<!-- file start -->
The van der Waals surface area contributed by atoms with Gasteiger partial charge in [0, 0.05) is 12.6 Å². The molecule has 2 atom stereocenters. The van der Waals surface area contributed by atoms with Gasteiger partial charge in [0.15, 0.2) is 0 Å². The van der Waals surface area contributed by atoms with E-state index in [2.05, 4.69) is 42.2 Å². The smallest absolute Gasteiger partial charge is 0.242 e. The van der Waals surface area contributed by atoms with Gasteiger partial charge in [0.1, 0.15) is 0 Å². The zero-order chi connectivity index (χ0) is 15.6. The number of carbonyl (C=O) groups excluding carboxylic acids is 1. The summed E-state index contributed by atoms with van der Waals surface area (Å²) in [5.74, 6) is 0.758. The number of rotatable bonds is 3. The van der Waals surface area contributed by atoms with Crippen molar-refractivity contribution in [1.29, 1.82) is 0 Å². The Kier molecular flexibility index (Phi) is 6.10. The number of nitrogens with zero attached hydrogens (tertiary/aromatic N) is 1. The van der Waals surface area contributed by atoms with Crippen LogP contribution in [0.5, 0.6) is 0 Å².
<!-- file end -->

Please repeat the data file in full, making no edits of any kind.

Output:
The van der Waals surface area contributed by atoms with Gasteiger partial charge in [0, 0.05) is 12.6 Å². The molecule has 2 atom stereocenters. The van der Waals surface area contributed by atoms with Gasteiger partial charge in [0.15, 0.2) is 0 Å². The van der Waals surface area contributed by atoms with E-state index in [2.05, 4.69) is 42.2 Å². The smallest absolute Gasteiger partial charge is 0.242 e. The van der Waals surface area contributed by atoms with Gasteiger partial charge in [0.1, 0.15) is 0 Å². The zero-order chi connectivity index (χ0) is 15.6. The number of carbonyl (C=O) groups excluding carboxylic acids is 1. The summed E-state index contributed by atoms with van der Waals surface area (Å²) in [5.74, 6) is 0.758. The number of rotatable bonds is 3. The van der Waals surface area contributed by atoms with Crippen molar-refractivity contribution in [1.29, 1.82) is 0 Å². The Kier molecular flexibility index (Phi) is 6.10. The number of nitrogens with zero attached hydrogens (tertiary/aromatic N) is 1. The van der Waals surface area contributed by atoms with Crippen LogP contribution in [0.5, 0.6) is 0 Å².